Girls Rock |
Let me introduce you to four girls. Amelia is 8 years old and plays a daisy electric guitar. She shreds on it, not caring about subtleties of melody or form. She has written more than 100 songs, mostly about her dog, Pippi, and, when you get beneath the surface, is a little on the lonely side, having, according to her count, only one good friend.
Palace is 7 and is a rock singer in the full-throated, Janis Joplin, let-it-all-out school. She has rock attitude to burn -- her favorite thing is to scream out "Are you ready to rock and roll?" The problem? She has trouble meshing with her bandmates; they don't always share her vision and she is not what you'd call strong on compromise.
At 15, Laura is all gothed out. A Korean death metal fan with a personality that bubbles like witches' brew, she displays a confidence beyond her years and seems, on the surface, mature. What we see on the surface, though, is not the whole story.
At 17, Misty has seen more than her share of problems. Her parents are pretty much lost to drugs and she's in the process of transitioning out of 10 months in a lockdown facility, living in a group home. She has fallen in love with the electric bass and sees music as the only pure thing.
What do all of these girls have in common? They are the stars of the new documentary, Girls Rock, which is working its way around the country now and will be available on DVD in the fall. The film takes a look at a rock 'n' roll camp for girls in Portland, Oregon, where these four girls and a couple hundred other 8- to 18-year-olds come to learn to rock. They form bands, learn instruments, write songs and perform a concert -- all in the space of a week. The film focuses on the four girls described above but manages to cover most of the others there -- it's about building community, self-discovery and the growth of creativity that an immersion in the arts brings on. Mostly, it's a film about using music to learn to be yourself.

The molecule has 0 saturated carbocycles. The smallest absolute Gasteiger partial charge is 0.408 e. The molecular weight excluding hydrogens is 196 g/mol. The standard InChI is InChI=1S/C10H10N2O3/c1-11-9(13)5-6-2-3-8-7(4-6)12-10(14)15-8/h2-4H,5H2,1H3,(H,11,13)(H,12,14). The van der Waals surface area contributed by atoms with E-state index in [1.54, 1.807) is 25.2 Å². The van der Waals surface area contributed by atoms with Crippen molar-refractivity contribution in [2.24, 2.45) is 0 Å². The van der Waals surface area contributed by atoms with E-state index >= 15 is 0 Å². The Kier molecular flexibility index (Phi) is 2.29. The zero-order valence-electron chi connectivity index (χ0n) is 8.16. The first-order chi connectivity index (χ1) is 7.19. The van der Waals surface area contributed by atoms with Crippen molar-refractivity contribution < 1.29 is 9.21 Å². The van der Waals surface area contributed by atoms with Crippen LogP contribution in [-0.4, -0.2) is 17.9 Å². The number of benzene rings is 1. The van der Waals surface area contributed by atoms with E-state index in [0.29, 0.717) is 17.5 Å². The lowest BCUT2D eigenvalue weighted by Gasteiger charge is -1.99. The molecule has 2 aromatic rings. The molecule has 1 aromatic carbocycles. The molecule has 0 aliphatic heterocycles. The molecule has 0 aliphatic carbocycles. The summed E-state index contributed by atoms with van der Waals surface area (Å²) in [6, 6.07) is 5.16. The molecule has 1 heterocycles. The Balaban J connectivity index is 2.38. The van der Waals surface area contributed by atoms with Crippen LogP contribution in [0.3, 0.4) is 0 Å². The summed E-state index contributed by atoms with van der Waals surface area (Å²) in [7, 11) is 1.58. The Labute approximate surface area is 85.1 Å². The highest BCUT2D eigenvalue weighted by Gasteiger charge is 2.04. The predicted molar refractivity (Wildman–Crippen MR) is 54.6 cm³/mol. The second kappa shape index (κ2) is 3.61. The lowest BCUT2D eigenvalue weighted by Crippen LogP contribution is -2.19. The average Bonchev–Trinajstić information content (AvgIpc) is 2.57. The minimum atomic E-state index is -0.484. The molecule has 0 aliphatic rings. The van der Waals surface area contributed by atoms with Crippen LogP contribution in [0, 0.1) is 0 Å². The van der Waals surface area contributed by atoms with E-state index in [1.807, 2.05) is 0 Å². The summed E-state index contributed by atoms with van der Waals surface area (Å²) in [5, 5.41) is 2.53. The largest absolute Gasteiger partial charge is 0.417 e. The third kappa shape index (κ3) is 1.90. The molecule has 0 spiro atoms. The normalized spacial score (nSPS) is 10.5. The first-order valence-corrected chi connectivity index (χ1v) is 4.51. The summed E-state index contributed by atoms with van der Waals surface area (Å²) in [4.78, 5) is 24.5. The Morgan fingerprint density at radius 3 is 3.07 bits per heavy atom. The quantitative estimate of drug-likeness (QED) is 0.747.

And it's a film everyone should see.
The filmmakers show us the beginnings of the bands. We see the girls fumbling toward understanding their roles and fumbling toward learning how to handle it when some kids, such as Palace, have difficulty accepting their roles. The directors use video diaries, interviews, cinema verite footage and animation to get us to know these girls.
And for sure we get to know them. By the time the film ends in a blazing rock concert in front of 700 people, you're thrilled to have been given a look into the world these girls have come to know and saddened that you have to say goodbye to them now.
Even if you're not a rock fan, if you like documentaries, you owe it to yourself to see this one. When you come out, you'll know the power the music has and the transformative power a group of girls has; you'll see how the groups form an energy that goes beyond that of the individual members and how music units them into one raging blast of sheer energy.
If you are, like me, the parents of teenage girls, especially ones who, like mine, play music, then you owe it to them to get them to the theater to check Girls Rock out.
It's a fabulous film about wonderful people doing significant stuff and making major discoveries. What could be better?
Michael Scott Cain
13 September 2008
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